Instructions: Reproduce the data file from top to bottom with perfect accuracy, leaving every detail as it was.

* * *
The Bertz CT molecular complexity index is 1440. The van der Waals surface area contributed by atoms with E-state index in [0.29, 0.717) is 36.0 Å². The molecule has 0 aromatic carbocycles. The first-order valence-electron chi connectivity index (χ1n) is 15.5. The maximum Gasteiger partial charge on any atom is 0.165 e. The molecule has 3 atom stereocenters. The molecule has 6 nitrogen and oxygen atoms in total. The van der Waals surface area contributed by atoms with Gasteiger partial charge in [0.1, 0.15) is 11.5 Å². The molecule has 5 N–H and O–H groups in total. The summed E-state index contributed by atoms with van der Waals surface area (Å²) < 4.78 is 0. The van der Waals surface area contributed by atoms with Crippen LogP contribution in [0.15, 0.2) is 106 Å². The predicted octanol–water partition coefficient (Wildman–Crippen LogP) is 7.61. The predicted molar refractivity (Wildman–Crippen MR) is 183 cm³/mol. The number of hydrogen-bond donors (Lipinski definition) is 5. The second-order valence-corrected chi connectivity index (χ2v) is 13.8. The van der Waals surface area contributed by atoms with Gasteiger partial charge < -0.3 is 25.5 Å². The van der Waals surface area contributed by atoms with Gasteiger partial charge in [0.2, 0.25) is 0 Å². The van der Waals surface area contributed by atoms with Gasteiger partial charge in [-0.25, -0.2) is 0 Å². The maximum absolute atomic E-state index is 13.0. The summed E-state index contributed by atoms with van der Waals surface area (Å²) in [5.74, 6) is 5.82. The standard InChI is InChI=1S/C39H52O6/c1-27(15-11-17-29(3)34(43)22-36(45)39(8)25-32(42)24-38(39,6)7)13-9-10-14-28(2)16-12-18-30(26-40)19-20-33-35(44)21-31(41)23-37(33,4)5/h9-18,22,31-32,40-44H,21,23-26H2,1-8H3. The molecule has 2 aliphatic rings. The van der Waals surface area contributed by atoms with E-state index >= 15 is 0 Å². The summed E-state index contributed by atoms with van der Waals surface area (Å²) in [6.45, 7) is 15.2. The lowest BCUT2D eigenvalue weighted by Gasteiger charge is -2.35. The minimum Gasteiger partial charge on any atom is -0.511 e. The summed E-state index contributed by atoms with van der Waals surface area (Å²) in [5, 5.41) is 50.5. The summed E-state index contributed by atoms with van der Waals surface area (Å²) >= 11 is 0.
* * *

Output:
The Bertz CT molecular complexity index is 1440. The van der Waals surface area contributed by atoms with E-state index in [0.29, 0.717) is 36.0 Å². The molecule has 0 aromatic carbocycles. The first-order valence-electron chi connectivity index (χ1n) is 15.5. The maximum Gasteiger partial charge on any atom is 0.165 e. The molecule has 3 atom stereocenters. The molecule has 6 nitrogen and oxygen atoms in total. The van der Waals surface area contributed by atoms with Gasteiger partial charge in [0.1, 0.15) is 11.5 Å². The molecule has 5 N–H and O–H groups in total. The summed E-state index contributed by atoms with van der Waals surface area (Å²) < 4.78 is 0. The van der Waals surface area contributed by atoms with Crippen LogP contribution in [0.15, 0.2) is 106 Å². The predicted octanol–water partition coefficient (Wildman–Crippen LogP) is 7.61. The predicted molar refractivity (Wildman–Crippen MR) is 183 cm³/mol. The number of hydrogen-bond donors (Lipinski definition) is 5. The second-order valence-corrected chi connectivity index (χ2v) is 13.8. The van der Waals surface area contributed by atoms with Gasteiger partial charge < -0.3 is 25.5 Å². The van der Waals surface area contributed by atoms with Gasteiger partial charge in [0.2, 0.25) is 0 Å². The van der Waals surface area contributed by atoms with Gasteiger partial charge in [-0.25, -0.2) is 0 Å². The maximum absolute atomic E-state index is 13.0. The summed E-state index contributed by atoms with van der Waals surface area (Å²) in [5.74, 6) is 5.82. The standard InChI is InChI=1S/C39H52O6/c1-27(15-11-17-29(3)34(43)22-36(45)39(8)25-32(42)24-38(39,6)7)13-9-10-14-28(2)16-12-18-30(26-40)19-20-33-35(44)21-31(41)23-37(33,4)5/h9-18,22,31-32,40-44H,21,23-26H2,1-8H3. The molecule has 2 aliphatic rings. The van der Waals surface area contributed by atoms with E-state index >= 15 is 0 Å². The summed E-state index contributed by atoms with van der Waals surface area (Å²) in [6.45, 7) is 15.2. The lowest BCUT2D eigenvalue weighted by Gasteiger charge is -2.35. The minimum Gasteiger partial charge on any atom is -0.511 e. The summed E-state index contributed by atoms with van der Waals surface area (Å²) in [5, 5.41) is 50.5. The summed E-state index contributed by atoms with van der Waals surface area (Å²) >= 11 is 0.